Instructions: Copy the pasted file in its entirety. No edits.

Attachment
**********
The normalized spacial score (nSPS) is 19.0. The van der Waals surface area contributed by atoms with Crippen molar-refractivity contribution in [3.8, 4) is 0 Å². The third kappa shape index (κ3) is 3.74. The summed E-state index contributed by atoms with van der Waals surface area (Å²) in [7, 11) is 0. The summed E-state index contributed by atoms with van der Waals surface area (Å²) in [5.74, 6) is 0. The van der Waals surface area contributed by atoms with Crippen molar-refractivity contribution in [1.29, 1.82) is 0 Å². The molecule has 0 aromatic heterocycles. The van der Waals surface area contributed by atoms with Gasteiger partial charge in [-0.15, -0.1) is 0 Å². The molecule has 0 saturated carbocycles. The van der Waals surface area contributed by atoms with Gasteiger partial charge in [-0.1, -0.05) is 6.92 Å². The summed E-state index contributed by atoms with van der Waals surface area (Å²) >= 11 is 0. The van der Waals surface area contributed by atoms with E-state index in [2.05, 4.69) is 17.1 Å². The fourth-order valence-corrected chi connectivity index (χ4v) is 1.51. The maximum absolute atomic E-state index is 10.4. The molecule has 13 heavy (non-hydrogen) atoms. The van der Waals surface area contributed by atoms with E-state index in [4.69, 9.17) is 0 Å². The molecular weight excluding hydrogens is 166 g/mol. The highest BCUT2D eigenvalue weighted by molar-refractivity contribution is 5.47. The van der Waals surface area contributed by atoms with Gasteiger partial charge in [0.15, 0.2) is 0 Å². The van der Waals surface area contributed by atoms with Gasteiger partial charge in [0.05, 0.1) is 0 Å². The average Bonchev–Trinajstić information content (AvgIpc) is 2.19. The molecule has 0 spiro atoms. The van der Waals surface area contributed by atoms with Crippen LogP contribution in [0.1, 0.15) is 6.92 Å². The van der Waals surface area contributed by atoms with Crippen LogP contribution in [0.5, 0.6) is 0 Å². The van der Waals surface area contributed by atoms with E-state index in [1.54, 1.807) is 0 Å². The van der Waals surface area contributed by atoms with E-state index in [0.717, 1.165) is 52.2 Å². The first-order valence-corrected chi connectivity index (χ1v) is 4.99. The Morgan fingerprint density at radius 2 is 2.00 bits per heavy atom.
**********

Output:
The normalized spacial score (nSPS) is 19.0. The van der Waals surface area contributed by atoms with Crippen molar-refractivity contribution in [3.8, 4) is 0 Å². The third kappa shape index (κ3) is 3.74. The summed E-state index contributed by atoms with van der Waals surface area (Å²) in [7, 11) is 0. The summed E-state index contributed by atoms with van der Waals surface area (Å²) in [5.74, 6) is 0. The van der Waals surface area contributed by atoms with Crippen molar-refractivity contribution in [1.29, 1.82) is 0 Å². The molecule has 0 aromatic heterocycles. The van der Waals surface area contributed by atoms with Gasteiger partial charge in [-0.15, -0.1) is 0 Å². The molecule has 0 saturated carbocycles. The van der Waals surface area contributed by atoms with Gasteiger partial charge in [-0.1, -0.05) is 6.92 Å². The summed E-state index contributed by atoms with van der Waals surface area (Å²) >= 11 is 0. The van der Waals surface area contributed by atoms with E-state index in [2.05, 4.69) is 17.1 Å². The fourth-order valence-corrected chi connectivity index (χ4v) is 1.51. The maximum absolute atomic E-state index is 10.4. The molecule has 13 heavy (non-hydrogen) atoms. The van der Waals surface area contributed by atoms with E-state index in [4.69, 9.17) is 0 Å². The molecular weight excluding hydrogens is 166 g/mol. The highest BCUT2D eigenvalue weighted by molar-refractivity contribution is 5.47. The van der Waals surface area contributed by atoms with Gasteiger partial charge in [0.15, 0.2) is 0 Å². The van der Waals surface area contributed by atoms with Gasteiger partial charge in [0.05, 0.1) is 0 Å². The average Bonchev–Trinajstić information content (AvgIpc) is 2.19. The molecule has 0 spiro atoms. The van der Waals surface area contributed by atoms with Crippen LogP contribution in [0.1, 0.15) is 6.92 Å². The van der Waals surface area contributed by atoms with Crippen LogP contribution in [0.5, 0.6) is 0 Å². The van der Waals surface area contributed by atoms with E-state index in [1.54, 1.807) is 0 Å². The van der Waals surface area contributed by atoms with E-state index in [0.717, 1.165) is 52.2 Å². The first-order valence-corrected chi connectivity index (χ1v) is 4.99. The Morgan fingerprint density at radius 2 is 2.00 bits per heavy atom.